AFL-CIO head: Unemployment benefits fight just opening shot in long battle

In an e-mail message to millions of union activists today, AFL-CIO President Richard Trumka said the $858 billion tax deal that extends emergency unemployment benefits for millions of jobless workers is only the first of many challenges America's workers will face over the next two years.

Slamming congressional Republicans for what he termed their "moral bankruptcy," Trumka said, "While desperately poor families are forgoing Christmas this year - prompting children to pen 'Dear Santa' letters that ask for basics like boots, coats and money for electricity bills - Republicans fought tooth and nail for a gilded gift basket of income tax cuts worth $120 billion for America's super-rich, and a new estate tax exemption that would let off all but America's 50 wealthiest families so their pampered children can keep more of their millions."

"Let's call these the cut-and-run Republicans," he declared, "who cut taxes and run from responsibilities."

The tax deal, passed by Congress last night, is "a huge relief for the more than 1.4 million long-term job seekers who already have lost their emergency unemployment benefits," but it "comes at a terrible price," Trumka said, "because it rewards obstructionists with huge tax breaks for the nation's richest and throws away precious resources we could use to revive our economy."

The AFL-CiO leader warned: "Soon, the same lawmakers who fought to get tax cuts for millionaires will come after Social Security and Medicare in the name of deficit reduction and 'shared sacrifice.' But they won't ask Wall Street and the moneyed interests to share sacrifice. Instead, they'll come after working people."

The labor movement and its allies among civil rights and community organizations oppose what they see as a stepped-up drive by Republicans and the right wing generally to solve the country's long-term financial problems on the backs of working people.

They point to opinion polls that indicate the public is behind them on this issue, noting that even majorities of registered Republicans oppose cuts in Social Security and Medicare and that most oppose rolling back health care reform.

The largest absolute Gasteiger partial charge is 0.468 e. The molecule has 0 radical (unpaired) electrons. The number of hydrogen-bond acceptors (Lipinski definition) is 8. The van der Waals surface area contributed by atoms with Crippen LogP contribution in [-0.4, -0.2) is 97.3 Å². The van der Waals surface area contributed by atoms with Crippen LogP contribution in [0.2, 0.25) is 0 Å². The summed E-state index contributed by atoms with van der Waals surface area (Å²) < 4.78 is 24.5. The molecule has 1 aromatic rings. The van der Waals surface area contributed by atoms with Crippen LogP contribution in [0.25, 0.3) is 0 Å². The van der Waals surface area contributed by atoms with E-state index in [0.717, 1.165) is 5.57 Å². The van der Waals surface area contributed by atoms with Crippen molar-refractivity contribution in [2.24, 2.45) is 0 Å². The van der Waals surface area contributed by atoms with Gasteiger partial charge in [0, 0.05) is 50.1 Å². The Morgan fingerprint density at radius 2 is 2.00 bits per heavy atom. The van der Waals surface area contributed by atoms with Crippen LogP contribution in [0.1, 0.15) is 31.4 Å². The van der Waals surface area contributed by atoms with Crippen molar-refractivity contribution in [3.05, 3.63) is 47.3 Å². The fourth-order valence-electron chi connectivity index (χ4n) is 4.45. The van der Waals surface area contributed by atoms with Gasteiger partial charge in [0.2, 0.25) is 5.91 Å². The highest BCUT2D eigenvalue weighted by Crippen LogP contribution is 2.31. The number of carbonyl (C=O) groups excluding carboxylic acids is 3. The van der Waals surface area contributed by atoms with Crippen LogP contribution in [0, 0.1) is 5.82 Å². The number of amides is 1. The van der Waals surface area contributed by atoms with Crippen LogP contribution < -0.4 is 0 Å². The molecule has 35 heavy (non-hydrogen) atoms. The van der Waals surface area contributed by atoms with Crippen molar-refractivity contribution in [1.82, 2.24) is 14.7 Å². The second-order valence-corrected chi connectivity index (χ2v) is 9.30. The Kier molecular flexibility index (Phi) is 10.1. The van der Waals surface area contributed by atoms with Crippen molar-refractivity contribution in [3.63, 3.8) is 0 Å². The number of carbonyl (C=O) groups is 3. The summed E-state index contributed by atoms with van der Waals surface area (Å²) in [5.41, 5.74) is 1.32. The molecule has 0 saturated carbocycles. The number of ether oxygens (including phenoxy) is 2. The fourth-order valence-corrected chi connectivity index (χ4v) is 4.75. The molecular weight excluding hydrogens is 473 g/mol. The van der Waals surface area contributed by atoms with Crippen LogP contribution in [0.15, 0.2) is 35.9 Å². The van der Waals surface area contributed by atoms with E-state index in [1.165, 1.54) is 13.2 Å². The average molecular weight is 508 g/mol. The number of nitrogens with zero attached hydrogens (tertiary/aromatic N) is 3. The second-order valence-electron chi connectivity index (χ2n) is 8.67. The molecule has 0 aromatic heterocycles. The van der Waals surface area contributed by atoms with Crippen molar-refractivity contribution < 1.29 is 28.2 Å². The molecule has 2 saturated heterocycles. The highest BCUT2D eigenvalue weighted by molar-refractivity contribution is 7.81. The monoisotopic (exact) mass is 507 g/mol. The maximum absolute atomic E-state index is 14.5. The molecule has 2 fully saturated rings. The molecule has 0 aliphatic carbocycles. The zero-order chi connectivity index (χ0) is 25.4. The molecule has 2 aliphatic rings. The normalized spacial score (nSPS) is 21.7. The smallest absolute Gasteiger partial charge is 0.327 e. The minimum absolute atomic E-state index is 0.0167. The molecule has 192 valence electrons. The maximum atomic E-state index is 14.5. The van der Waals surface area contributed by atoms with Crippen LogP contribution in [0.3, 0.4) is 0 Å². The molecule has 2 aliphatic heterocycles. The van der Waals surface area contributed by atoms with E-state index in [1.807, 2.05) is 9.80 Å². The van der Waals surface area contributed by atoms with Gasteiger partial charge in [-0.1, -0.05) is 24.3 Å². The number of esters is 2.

In his e-mail to union members Trumka admitted that the labor movement is struggling to come up with a strategy that can succeed in creating the millions of jobs he says are needed for the country to move forward.

"How do we use our power to escape caving in to Wall Street and moneyed interests? And how do we create the millions of jobs we need now and move forward toward a future of broadly shared prosperity? I don't have all the answers today," he said. "But I do know we can't keep doing what we're doing now. I know we have to fight harder and louder and more creatively - and I know we can only win together."

Trumka urged everyone to pull out their mobile phones and text the word DEAL to 225568. "We'll keep you updated on our fight to stop deficit hypocrites from stealing our hard-earned Social Security and Medicare benefits," he said.

 

 

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  • How come so many people seem to think every one can afford mobile phones that are pocket sized computers? Don't forget the millions of people with phones they talk over. They need to get messages also and most of them are backing the push for jobs, medical, and preserving the main existing funding to overcome, or minimise the deficit; Social Security.

    Posted by Max Rader, 12/20/2010 7:02pm (4 years ago)

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